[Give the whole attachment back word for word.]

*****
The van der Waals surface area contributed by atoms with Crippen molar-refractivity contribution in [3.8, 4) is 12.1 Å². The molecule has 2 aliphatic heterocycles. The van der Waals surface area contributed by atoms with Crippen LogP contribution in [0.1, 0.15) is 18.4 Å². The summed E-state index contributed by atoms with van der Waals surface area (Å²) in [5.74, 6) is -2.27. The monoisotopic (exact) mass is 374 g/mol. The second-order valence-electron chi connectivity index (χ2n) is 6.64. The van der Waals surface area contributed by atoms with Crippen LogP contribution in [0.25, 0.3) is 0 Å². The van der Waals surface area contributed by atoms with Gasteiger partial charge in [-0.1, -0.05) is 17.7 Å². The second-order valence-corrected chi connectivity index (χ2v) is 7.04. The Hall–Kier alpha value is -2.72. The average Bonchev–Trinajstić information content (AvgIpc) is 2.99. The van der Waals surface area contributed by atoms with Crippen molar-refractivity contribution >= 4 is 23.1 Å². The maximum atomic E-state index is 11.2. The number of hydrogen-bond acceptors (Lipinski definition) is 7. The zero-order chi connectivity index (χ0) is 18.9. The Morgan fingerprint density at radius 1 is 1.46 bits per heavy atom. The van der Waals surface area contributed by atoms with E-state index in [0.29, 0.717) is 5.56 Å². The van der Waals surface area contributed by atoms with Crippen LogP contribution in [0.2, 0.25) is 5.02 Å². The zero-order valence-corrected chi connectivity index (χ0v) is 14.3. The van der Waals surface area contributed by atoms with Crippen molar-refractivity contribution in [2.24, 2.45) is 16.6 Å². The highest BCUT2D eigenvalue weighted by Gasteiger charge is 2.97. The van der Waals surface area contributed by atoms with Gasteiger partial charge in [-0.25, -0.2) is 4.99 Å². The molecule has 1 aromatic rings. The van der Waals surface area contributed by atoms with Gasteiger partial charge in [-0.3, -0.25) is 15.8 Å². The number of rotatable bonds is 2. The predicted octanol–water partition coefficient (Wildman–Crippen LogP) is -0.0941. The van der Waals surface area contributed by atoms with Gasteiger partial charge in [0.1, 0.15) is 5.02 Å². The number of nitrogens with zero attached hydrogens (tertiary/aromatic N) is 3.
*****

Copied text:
The van der Waals surface area contributed by atoms with Crippen molar-refractivity contribution in [3.8, 4) is 12.1 Å². The molecule has 2 aliphatic heterocycles. The van der Waals surface area contributed by atoms with Crippen LogP contribution in [0.1, 0.15) is 18.4 Å². The summed E-state index contributed by atoms with van der Waals surface area (Å²) in [5.74, 6) is -2.27. The monoisotopic (exact) mass is 374 g/mol. The second-order valence-electron chi connectivity index (χ2n) is 6.64. The van der Waals surface area contributed by atoms with Crippen LogP contribution in [0.25, 0.3) is 0 Å². The van der Waals surface area contributed by atoms with Gasteiger partial charge in [-0.1, -0.05) is 17.7 Å². The second-order valence-corrected chi connectivity index (χ2v) is 7.04. The Hall–Kier alpha value is -2.72. The average Bonchev–Trinajstić information content (AvgIpc) is 2.99. The van der Waals surface area contributed by atoms with Crippen molar-refractivity contribution >= 4 is 23.1 Å². The maximum atomic E-state index is 11.2. The number of hydrogen-bond acceptors (Lipinski definition) is 7. The zero-order chi connectivity index (χ0) is 18.9. The Morgan fingerprint density at radius 1 is 1.46 bits per heavy atom. The van der Waals surface area contributed by atoms with E-state index in [0.29, 0.717) is 5.56 Å². The van der Waals surface area contributed by atoms with Crippen LogP contribution in [0.2, 0.25) is 5.02 Å². The zero-order valence-corrected chi connectivity index (χ0v) is 14.3. The van der Waals surface area contributed by atoms with Crippen molar-refractivity contribution in [2.24, 2.45) is 16.6 Å². The highest BCUT2D eigenvalue weighted by Gasteiger charge is 2.97. The van der Waals surface area contributed by atoms with Gasteiger partial charge in [-0.25, -0.2) is 4.99 Å². The molecule has 1 aromatic rings. The van der Waals surface area contributed by atoms with Gasteiger partial charge in [-0.3, -0.25) is 15.8 Å². The number of rotatable bonds is 2. The predicted octanol–water partition coefficient (Wildman–Crippen LogP) is -0.0941. The van der Waals surface area contributed by atoms with Gasteiger partial charge in [0.1, 0.15) is 5.02 Å². The number of nitrogens with zero attached hydrogens (tertiary/aromatic N) is 3.